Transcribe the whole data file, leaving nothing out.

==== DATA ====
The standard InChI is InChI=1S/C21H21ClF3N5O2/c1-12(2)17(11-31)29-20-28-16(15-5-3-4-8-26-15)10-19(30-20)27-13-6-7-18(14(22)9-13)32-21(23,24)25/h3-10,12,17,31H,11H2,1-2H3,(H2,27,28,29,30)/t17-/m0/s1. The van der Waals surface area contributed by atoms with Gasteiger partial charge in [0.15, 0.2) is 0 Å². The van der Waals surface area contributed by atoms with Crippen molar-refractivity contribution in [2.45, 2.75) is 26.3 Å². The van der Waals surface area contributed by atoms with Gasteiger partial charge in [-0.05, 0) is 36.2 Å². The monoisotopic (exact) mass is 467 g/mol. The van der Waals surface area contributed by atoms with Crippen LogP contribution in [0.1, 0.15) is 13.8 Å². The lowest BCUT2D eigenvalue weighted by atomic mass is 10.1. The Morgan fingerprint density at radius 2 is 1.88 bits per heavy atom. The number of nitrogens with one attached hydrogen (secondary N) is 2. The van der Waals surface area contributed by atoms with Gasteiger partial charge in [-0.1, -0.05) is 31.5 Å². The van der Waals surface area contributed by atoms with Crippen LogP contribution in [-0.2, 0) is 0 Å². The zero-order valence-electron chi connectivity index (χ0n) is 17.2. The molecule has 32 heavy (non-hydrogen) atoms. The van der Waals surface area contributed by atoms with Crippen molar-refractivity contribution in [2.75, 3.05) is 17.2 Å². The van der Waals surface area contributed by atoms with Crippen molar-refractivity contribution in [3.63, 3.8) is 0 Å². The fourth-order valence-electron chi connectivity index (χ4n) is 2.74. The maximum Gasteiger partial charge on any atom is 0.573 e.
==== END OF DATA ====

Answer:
The standard InChI is InChI=1S/C21H21ClF3N5O2/c1-12(2)17(11-31)29-20-28-16(15-5-3-4-8-26-15)10-19(30-20)27-13-6-7-18(14(22)9-13)32-21(23,24)25/h3-10,12,17,31H,11H2,1-2H3,(H2,27,28,29,30)/t17-/m0/s1. The van der Waals surface area contributed by atoms with Gasteiger partial charge in [0.15, 0.2) is 0 Å². The van der Waals surface area contributed by atoms with Crippen molar-refractivity contribution in [2.45, 2.75) is 26.3 Å². The van der Waals surface area contributed by atoms with Gasteiger partial charge in [-0.05, 0) is 36.2 Å². The monoisotopic (exact) mass is 467 g/mol. The van der Waals surface area contributed by atoms with Crippen LogP contribution in [0.1, 0.15) is 13.8 Å². The lowest BCUT2D eigenvalue weighted by atomic mass is 10.1. The Morgan fingerprint density at radius 2 is 1.88 bits per heavy atom. The number of nitrogens with one attached hydrogen (secondary N) is 2. The van der Waals surface area contributed by atoms with Gasteiger partial charge in [-0.1, -0.05) is 31.5 Å². The van der Waals surface area contributed by atoms with Crippen LogP contribution in [-0.2, 0) is 0 Å². The zero-order valence-electron chi connectivity index (χ0n) is 17.2. The molecule has 32 heavy (non-hydrogen) atoms. The van der Waals surface area contributed by atoms with Crippen molar-refractivity contribution in [2.75, 3.05) is 17.2 Å². The van der Waals surface area contributed by atoms with Crippen molar-refractivity contribution in [3.63, 3.8) is 0 Å². The fourth-order valence-electron chi connectivity index (χ4n) is 2.74. The maximum Gasteiger partial charge on any atom is 0.573 e.